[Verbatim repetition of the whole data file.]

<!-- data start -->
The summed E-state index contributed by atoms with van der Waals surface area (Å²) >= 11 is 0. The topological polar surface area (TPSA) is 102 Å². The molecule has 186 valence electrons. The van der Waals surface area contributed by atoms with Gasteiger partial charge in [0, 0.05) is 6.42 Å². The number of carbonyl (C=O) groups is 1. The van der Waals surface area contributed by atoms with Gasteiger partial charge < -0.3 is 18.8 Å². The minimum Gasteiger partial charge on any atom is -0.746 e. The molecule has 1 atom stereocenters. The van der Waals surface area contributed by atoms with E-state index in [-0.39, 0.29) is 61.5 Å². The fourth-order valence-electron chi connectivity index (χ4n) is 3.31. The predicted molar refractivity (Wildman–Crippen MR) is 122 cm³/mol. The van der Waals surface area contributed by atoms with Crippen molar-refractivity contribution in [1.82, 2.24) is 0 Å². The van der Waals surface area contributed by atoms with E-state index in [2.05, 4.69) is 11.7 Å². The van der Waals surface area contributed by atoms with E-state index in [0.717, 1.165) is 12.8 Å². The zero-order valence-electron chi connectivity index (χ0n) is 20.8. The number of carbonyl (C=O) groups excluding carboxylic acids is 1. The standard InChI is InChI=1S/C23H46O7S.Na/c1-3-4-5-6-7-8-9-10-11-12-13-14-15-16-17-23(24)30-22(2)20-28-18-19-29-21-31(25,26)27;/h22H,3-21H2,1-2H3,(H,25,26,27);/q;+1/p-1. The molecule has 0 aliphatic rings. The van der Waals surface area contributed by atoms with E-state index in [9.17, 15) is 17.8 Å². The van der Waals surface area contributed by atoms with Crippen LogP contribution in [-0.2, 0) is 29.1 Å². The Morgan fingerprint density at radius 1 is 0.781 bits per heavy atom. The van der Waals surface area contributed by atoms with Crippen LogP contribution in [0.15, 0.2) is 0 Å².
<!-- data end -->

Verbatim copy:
The summed E-state index contributed by atoms with van der Waals surface area (Å²) >= 11 is 0. The topological polar surface area (TPSA) is 102 Å². The molecule has 186 valence electrons. The van der Waals surface area contributed by atoms with Gasteiger partial charge in [0, 0.05) is 6.42 Å². The number of carbonyl (C=O) groups is 1. The van der Waals surface area contributed by atoms with Gasteiger partial charge < -0.3 is 18.8 Å². The minimum Gasteiger partial charge on any atom is -0.746 e. The molecule has 1 atom stereocenters. The van der Waals surface area contributed by atoms with E-state index in [-0.39, 0.29) is 61.5 Å². The fourth-order valence-electron chi connectivity index (χ4n) is 3.31. The predicted molar refractivity (Wildman–Crippen MR) is 122 cm³/mol. The van der Waals surface area contributed by atoms with Crippen molar-refractivity contribution in [1.82, 2.24) is 0 Å². The van der Waals surface area contributed by atoms with E-state index in [2.05, 4.69) is 11.7 Å². The van der Waals surface area contributed by atoms with E-state index in [0.717, 1.165) is 12.8 Å². The zero-order valence-electron chi connectivity index (χ0n) is 20.8. The number of carbonyl (C=O) groups excluding carboxylic acids is 1. The standard InChI is InChI=1S/C23H46O7S.Na/c1-3-4-5-6-7-8-9-10-11-12-13-14-15-16-17-23(24)30-22(2)20-28-18-19-29-21-31(25,26)27;/h22H,3-21H2,1-2H3,(H,25,26,27);/q;+1/p-1. The molecule has 0 aliphatic rings. The van der Waals surface area contributed by atoms with E-state index in [9.17, 15) is 17.8 Å². The van der Waals surface area contributed by atoms with Crippen LogP contribution in [-0.2, 0) is 29.1 Å². The Morgan fingerprint density at radius 1 is 0.781 bits per heavy atom. The van der Waals surface area contributed by atoms with Crippen LogP contribution in [0.15, 0.2) is 0 Å².